by Ana Quiring ’14 (photos by Krystal Valle ’13)
One of the most striking attributes of English students, I think, is our ability to take any event, game, or object and turn it into a literary artifact. Christmas party? Dickens reading party. End of the year bake sale? Used book bake sale. Movie night? Dead Poet Society night. And these are just Westminster Round events. The possibilities for overzealous TV show analysis, real-life symbolism (watch out, Whitworth Campanile), and relating pop songs to classic literature are nearly endless. We’re an industrious and sometimes single-mindedly nerdy bunch.
We at Westminster Round, your English department club, decided to continue the trend with our April event, which we dubbed “Literary Live-Action Clue,” which is exactly what it sounds like. On Friday, April 19, we turned a set of classrooms in Westminster Hall into the backdrop for a sinister and nerdy murder.
Instead of Miss Scarlet with the candlestick in the conservatory, we followed our primitive English-geek instincts and chose literary rooms, suspects, and weapons. Narnia’s Wardrobe and the Room of Requirement looked especially sinister; Rosencrantz & Guildenstern and Sherlock & Watson were under suspicion; and tuberculosis and the Norton Shakespeare Anthology were just a few of the possible weapons. Edgar Allen Poe, fallen prey to mysterious circumstances, was our victim (mostly so I could model for the tape outline on the floor, complete with mustache, and shout “Poe is no moe!” at random intervals).
While these categories didn’t affect the procedure of the actual game (which involved searching for clues that Caroline Swinford and I hid with delighted malice in increasingly difficult hiding places) they certainly made it more fun. Caroline and I stood with Professor Fred Johnson before the start of the game, the solution envelope in hand and the possible murders spread out on their custom cards. “Well, Fred?” I asked. “Who should we pick for our murderer?”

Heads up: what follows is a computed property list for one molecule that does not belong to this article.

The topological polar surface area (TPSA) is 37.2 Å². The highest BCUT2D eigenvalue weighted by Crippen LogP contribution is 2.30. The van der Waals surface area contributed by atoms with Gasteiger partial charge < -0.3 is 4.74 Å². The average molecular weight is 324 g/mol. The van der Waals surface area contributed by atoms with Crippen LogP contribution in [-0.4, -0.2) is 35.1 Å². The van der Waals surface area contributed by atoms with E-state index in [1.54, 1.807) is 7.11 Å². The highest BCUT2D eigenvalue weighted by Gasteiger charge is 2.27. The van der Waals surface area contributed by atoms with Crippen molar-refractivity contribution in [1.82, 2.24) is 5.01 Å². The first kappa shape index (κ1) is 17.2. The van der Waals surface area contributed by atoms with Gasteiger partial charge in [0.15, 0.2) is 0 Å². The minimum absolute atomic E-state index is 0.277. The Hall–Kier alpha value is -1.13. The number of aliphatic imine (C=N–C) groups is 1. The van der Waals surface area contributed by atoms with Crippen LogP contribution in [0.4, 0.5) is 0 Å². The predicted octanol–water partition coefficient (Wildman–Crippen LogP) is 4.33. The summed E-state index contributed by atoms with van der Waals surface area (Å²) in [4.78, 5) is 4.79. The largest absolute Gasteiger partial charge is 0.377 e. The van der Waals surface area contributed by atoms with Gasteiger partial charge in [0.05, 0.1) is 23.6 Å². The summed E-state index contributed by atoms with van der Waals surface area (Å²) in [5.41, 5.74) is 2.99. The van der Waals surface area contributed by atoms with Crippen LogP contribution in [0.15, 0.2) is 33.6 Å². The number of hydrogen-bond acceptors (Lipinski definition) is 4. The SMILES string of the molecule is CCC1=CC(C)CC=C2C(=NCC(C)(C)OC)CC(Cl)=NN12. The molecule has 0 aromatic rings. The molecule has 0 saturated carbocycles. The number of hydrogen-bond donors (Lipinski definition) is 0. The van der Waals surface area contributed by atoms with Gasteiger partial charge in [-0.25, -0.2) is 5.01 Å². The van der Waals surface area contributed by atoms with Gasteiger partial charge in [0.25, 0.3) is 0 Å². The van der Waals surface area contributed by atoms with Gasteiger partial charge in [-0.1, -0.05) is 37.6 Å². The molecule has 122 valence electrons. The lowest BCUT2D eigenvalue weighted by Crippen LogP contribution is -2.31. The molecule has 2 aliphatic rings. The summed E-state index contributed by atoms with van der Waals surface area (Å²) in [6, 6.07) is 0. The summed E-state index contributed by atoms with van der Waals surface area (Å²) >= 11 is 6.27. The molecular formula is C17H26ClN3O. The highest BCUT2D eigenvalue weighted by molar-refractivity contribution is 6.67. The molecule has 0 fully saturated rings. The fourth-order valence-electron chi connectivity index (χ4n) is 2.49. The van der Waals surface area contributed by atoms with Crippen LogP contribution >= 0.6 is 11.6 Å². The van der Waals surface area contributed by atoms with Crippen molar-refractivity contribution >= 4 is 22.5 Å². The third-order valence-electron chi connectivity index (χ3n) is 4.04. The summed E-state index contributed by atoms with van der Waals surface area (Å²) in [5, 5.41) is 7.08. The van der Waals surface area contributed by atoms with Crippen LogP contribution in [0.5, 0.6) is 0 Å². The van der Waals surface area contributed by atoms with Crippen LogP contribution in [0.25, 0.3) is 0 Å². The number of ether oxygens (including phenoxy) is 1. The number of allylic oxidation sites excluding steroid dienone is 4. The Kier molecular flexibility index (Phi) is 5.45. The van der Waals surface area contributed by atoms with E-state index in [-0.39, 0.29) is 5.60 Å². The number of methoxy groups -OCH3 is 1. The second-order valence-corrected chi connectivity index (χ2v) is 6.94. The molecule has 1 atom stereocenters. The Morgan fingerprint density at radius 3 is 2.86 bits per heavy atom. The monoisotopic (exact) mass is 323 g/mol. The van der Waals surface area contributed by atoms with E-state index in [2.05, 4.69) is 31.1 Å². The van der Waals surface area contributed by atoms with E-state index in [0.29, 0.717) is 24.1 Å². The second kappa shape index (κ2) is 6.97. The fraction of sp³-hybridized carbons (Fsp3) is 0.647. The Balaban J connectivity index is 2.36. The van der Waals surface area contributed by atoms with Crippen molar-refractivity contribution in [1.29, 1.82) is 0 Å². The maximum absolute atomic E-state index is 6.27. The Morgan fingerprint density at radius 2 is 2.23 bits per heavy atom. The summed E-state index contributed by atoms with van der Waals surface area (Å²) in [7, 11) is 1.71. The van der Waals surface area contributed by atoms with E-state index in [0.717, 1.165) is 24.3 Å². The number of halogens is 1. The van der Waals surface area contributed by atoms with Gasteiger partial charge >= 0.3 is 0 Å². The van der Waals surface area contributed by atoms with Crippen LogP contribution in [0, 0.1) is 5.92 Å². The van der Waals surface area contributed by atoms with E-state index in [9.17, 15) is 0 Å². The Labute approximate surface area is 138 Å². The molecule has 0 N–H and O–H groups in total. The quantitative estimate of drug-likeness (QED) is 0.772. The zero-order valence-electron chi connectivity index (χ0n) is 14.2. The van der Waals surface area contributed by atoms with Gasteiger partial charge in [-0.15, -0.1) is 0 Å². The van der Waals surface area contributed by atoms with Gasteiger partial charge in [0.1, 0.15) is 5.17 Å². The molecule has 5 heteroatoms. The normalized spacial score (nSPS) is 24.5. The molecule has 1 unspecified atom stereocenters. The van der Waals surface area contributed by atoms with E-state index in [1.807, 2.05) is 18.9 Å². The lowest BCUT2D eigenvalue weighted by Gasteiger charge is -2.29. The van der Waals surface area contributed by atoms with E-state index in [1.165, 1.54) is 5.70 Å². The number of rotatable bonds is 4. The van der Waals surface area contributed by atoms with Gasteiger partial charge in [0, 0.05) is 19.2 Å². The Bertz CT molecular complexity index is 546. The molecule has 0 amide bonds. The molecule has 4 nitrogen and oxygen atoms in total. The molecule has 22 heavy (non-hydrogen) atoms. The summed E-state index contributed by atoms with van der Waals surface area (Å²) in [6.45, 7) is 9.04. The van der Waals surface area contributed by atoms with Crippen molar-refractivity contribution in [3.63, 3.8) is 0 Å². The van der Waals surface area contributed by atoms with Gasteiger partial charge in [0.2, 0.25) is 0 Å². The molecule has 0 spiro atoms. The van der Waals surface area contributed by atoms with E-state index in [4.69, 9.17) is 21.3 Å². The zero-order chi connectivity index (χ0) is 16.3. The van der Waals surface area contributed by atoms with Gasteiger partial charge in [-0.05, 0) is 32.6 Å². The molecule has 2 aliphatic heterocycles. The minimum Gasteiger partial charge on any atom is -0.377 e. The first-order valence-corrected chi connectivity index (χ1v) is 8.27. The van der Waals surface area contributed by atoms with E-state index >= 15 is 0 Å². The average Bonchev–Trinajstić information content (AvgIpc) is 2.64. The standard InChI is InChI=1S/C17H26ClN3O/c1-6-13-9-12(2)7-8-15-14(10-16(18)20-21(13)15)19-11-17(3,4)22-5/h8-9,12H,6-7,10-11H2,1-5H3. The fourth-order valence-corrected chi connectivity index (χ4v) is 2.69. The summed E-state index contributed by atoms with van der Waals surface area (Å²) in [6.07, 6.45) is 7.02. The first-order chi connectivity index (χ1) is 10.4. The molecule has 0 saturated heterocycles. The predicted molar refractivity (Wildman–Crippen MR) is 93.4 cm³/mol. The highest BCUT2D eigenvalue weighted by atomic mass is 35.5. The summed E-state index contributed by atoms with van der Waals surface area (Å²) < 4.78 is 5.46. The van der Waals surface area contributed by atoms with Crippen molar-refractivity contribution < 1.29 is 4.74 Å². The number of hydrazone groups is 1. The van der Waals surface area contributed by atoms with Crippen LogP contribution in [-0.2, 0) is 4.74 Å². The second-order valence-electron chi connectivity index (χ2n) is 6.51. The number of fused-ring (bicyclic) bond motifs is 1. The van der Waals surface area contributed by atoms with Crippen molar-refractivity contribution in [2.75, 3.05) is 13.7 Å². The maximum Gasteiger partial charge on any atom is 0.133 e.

He hesitated over Scott and Zelda Fitzgerald before settling on the portrait of the ominously straight-faced Bronte sisters. “If anybody was going to lose it and kill somebody,” he concluded with obvious amusement, “It would certainly be them.”
So the Brontes it was. When English majors, minors, and unwilling accomplices alike arrived, the Bronte team had the perhaps more fun job of finding our clues and re-hiding them in other places. When we reconvened for our murder mystery-style accusatory reveal, Lennie and George from Of Mice and Men correctly identified the murderers, as well as the weapon, the Thorns of Life from that Shelley poem we love to mock, and the scene of the crime, King Arthur’s Court (perhaps better known as Westminster 246).
But who were the real winners? Lennie and George, who went home with the promise of free books from the upcoming hot dog and book sale (May 10)? The Brontes, who laughed maniacally as they mislead the other teams? Or Caroline and I, who ran rampant through the building, switching off lights, turning up portentous mood music, and tucking Clue cards into the ceiling tiles? Well, who’s to say. But I think it’s safe to conclude, a good time was had by all.
Ana Quiring is an English major, probably for life. The only thing she likes better than Virginia Woolf is talking about Virginia Woolf with other English majors. Also, popcorn is pretty good.